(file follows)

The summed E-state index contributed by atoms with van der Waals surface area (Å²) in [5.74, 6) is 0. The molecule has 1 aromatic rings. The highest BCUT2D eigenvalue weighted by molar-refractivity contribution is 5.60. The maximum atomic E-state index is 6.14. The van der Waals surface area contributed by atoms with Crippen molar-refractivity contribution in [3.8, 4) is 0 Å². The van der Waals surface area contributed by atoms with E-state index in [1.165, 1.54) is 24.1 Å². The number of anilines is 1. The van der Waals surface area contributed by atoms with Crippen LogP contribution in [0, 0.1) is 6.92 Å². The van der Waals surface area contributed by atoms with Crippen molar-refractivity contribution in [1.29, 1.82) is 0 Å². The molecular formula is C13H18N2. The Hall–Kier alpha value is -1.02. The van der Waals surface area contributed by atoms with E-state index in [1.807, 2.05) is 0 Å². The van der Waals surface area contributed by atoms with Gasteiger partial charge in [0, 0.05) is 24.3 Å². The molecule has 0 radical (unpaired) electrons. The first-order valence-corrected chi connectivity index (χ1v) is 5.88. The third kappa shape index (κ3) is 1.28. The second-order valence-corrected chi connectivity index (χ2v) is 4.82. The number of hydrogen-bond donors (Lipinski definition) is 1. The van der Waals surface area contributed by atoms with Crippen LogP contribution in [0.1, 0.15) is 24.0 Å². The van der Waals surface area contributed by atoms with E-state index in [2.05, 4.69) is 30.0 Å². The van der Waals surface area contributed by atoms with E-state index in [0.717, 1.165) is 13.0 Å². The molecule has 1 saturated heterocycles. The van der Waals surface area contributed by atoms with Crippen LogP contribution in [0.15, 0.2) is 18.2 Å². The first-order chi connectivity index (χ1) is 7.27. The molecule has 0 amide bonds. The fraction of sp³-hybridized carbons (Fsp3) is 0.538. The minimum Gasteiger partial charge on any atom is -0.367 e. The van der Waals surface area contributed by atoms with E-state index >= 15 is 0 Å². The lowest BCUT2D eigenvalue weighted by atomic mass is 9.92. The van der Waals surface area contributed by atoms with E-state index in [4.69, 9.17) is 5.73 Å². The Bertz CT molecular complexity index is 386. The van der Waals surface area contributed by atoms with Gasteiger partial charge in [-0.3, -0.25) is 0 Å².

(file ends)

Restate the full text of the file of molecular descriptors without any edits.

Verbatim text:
The summed E-state index contributed by atoms with van der Waals surface area (Å²) in [5.74, 6) is 0. The molecule has 1 aromatic rings. The highest BCUT2D eigenvalue weighted by molar-refractivity contribution is 5.60. The maximum atomic E-state index is 6.14. The van der Waals surface area contributed by atoms with Crippen molar-refractivity contribution in [3.8, 4) is 0 Å². The van der Waals surface area contributed by atoms with E-state index in [1.165, 1.54) is 24.1 Å². The number of anilines is 1. The van der Waals surface area contributed by atoms with Crippen LogP contribution in [0, 0.1) is 6.92 Å². The van der Waals surface area contributed by atoms with Crippen molar-refractivity contribution in [1.29, 1.82) is 0 Å². The molecular formula is C13H18N2. The Hall–Kier alpha value is -1.02. The van der Waals surface area contributed by atoms with E-state index in [1.807, 2.05) is 0 Å². The van der Waals surface area contributed by atoms with Gasteiger partial charge in [0, 0.05) is 24.3 Å². The molecule has 0 radical (unpaired) electrons. The first-order valence-corrected chi connectivity index (χ1v) is 5.88. The third kappa shape index (κ3) is 1.28. The second-order valence-corrected chi connectivity index (χ2v) is 4.82. The number of hydrogen-bond donors (Lipinski definition) is 1. The van der Waals surface area contributed by atoms with Crippen LogP contribution in [0.1, 0.15) is 24.0 Å². The van der Waals surface area contributed by atoms with E-state index in [2.05, 4.69) is 30.0 Å². The van der Waals surface area contributed by atoms with E-state index in [0.717, 1.165) is 13.0 Å². The molecule has 1 saturated heterocycles. The van der Waals surface area contributed by atoms with Crippen LogP contribution in [0.15, 0.2) is 18.2 Å². The first-order chi connectivity index (χ1) is 7.27. The molecule has 0 amide bonds. The fraction of sp³-hybridized carbons (Fsp3) is 0.538. The minimum Gasteiger partial charge on any atom is -0.367 e. The van der Waals surface area contributed by atoms with E-state index >= 15 is 0 Å². The lowest BCUT2D eigenvalue weighted by atomic mass is 9.92. The van der Waals surface area contributed by atoms with E-state index in [4.69, 9.17) is 5.73 Å². The Bertz CT molecular complexity index is 386. The van der Waals surface area contributed by atoms with Gasteiger partial charge in [-0.3, -0.25) is 0 Å².